Science says your renegades will be worth it….
According to a study by an Australian scientist, a person being moody could mean that their IQ is higher. Of course, we are not going to console ourselves with this and let our child walk with his face on the floor for anything just because “he is intelligent”, but at least we will have more tools to accompany him in his way of processing information and managing his emotions.
As reported by the BBC, the study was conducted by Professor Joe Forgas, from the University of New South Wales, in Australia and consisted of taking several people, including a large majority of children, who were shown a certain movie. Then, they had to think about positive and negative events in their lives in order to make them feel “bad” or “good”.
Then, they were given a series of exercises, according to the BBC, such as judging the veracity of certain popular beliefs, or giving details of an event they have witnessed.
The moody outnumbered the jovial
The result showed that those people who were frequently negative and moody were able to carry out the activities more successfully: they were better communicators, made fewer mistakes and had more ability to argue.
Positive humor versus negative humor
According to this research, while positive humor seems to promote creativity, flexibility and cooperation, bad humor activates a more attentive and careful way of thinking, causing the person to pay more attention to the external world, as Forgas explains in the study.
So is grumpiness a good thing in children?
I believe that it is not a question of saying that the bad temper is something positive for a person, but simply that their way of being can have some positive consequences, as the research says. But it is not about encouraging and nurturing this moodiness in children, because no child enjoys seeing life in a negative way. The constant encouragement of parents and good disposition can help the child to have a clearer and more positive vision of life or of certain situations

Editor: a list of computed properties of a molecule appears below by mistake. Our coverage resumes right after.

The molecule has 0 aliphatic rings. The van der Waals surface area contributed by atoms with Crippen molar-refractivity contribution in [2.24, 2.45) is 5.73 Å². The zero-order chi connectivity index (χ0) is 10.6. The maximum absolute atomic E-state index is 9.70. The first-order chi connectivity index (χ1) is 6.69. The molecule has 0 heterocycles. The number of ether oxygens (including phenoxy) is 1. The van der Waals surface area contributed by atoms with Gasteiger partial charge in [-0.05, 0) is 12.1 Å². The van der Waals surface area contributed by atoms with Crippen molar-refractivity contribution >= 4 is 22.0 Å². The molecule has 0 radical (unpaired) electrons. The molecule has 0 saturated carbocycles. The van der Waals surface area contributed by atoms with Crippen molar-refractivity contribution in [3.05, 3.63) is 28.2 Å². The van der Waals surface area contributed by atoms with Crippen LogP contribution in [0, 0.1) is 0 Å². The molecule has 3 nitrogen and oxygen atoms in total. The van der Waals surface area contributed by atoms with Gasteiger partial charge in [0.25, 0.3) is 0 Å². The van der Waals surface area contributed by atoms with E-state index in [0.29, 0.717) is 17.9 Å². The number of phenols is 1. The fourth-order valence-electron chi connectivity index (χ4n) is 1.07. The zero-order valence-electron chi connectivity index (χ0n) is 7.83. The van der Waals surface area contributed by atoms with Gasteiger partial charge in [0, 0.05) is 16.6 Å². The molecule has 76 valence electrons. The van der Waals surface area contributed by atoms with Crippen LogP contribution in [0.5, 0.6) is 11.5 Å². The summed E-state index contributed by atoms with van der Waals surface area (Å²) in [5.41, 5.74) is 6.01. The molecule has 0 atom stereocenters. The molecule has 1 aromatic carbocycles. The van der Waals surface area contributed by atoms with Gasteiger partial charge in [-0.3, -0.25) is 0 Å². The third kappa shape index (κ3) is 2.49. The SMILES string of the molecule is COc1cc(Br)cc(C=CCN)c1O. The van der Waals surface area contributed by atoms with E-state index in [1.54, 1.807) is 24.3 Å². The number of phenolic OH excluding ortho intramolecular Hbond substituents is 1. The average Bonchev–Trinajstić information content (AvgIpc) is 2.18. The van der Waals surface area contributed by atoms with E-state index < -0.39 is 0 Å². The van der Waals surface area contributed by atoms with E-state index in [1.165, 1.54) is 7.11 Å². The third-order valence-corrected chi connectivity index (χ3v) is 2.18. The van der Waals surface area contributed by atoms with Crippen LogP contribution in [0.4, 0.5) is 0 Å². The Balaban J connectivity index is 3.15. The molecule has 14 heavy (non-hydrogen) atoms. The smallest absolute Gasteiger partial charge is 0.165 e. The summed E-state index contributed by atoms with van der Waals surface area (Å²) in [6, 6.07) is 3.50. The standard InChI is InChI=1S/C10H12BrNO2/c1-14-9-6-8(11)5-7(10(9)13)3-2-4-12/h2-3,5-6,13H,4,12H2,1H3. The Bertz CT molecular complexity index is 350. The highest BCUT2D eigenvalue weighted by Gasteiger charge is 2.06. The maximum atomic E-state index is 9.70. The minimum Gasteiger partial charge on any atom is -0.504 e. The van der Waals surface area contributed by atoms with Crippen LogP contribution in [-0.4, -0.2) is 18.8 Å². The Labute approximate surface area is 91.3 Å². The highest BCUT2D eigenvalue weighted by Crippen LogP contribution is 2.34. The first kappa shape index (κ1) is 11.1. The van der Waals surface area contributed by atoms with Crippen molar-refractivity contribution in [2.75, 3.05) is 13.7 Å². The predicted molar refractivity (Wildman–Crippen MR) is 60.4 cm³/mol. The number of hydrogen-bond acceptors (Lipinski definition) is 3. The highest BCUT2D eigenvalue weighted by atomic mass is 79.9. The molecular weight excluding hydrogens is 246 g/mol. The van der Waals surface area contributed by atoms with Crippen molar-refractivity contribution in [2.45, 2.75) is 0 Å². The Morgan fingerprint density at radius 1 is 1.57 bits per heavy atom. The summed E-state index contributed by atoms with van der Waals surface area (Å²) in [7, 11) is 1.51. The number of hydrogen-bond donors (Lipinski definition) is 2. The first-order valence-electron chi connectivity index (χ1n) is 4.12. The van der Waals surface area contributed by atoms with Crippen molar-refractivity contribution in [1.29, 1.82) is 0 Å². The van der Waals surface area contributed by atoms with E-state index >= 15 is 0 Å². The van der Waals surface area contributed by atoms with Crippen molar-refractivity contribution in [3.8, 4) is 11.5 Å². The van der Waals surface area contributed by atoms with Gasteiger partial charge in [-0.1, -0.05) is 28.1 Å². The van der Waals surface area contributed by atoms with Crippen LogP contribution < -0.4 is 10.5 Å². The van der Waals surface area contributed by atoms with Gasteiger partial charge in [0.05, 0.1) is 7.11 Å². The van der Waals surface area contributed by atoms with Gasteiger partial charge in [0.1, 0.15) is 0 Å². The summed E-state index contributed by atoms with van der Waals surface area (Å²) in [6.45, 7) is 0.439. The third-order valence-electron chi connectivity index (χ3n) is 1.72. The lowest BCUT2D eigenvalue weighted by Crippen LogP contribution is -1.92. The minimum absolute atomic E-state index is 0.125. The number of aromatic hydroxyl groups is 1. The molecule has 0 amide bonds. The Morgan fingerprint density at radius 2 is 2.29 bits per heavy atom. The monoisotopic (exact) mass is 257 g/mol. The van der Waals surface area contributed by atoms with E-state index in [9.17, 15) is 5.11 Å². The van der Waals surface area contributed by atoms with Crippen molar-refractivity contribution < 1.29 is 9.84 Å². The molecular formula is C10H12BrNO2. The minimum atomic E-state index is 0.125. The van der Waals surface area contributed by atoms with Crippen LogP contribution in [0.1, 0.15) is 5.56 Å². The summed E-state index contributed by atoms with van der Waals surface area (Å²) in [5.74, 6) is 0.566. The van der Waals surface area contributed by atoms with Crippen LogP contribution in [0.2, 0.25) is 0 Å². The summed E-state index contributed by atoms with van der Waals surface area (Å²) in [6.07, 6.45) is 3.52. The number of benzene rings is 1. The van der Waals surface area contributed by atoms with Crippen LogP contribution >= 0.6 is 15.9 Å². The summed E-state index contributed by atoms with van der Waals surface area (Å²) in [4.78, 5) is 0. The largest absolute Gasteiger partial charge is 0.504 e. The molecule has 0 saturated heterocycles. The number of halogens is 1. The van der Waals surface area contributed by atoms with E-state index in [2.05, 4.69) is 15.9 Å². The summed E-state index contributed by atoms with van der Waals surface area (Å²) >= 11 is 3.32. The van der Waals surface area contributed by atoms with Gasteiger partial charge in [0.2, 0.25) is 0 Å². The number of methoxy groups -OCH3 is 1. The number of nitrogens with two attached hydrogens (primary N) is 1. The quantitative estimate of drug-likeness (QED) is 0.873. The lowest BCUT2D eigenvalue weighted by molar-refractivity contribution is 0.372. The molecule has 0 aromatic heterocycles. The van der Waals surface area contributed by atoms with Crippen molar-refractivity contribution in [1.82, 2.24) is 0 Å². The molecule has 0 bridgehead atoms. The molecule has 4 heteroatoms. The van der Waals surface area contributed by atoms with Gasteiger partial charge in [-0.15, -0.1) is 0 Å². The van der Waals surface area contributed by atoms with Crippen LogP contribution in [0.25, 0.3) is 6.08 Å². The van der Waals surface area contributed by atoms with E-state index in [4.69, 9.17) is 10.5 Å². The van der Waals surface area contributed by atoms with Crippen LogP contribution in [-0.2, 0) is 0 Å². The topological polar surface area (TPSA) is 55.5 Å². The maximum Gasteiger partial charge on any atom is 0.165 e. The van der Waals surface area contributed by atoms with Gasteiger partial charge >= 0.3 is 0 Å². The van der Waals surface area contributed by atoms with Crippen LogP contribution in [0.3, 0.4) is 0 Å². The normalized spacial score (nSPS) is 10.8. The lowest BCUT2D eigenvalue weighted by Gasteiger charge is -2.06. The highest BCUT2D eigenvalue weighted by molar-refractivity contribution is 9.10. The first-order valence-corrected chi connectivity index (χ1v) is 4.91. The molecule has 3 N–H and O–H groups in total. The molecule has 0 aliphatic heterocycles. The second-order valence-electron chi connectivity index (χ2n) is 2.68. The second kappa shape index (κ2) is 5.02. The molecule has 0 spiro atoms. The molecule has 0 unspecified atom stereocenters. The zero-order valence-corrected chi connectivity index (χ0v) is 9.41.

I don’t know why, but at some point I relate to this article. I don’t consider myself a moody person, but I do tend to be grumpy (but since I am a Gemini my grumpy state lasts only a few minutes). My mother sometimes tells me to stop being so negative; However, now I understand that in truth, what I do is question myself all the time about things, be critical and more reflective. I am not convinced too quickly, and I usually see the “but” to everything. I don’t know if I’m smarter, but at least I already have consolation.
Being grumpy has its benefits, as we can see, As Forgas mentions: “Negative moods indicate that we are in a new and challenging situation, and they make us more attentive and observant.” Thus, those children and adults who are characterized by being grumpy are usually the ones who are most alert to certain circumstances, as opposed to those who are always very happy.
Help grumpy kids
As we mentioned before, it is not about letting our son walk through life in a bad mood just because “if science says so, it is because he is smarter.” It is about accompanying him and helping him navigate his emotions when that temper goes out of line and begins to influence his daily relationships, school life, and family life. Talking with them, giving them encouragement and letting them understand that we are here to help them, can be a great incentive for them to regain their calm and to express what is happening to them.
If you or your child are grumpy or moody, you already have a consolation and can show off smarter. Do you also think that moody people are smarter?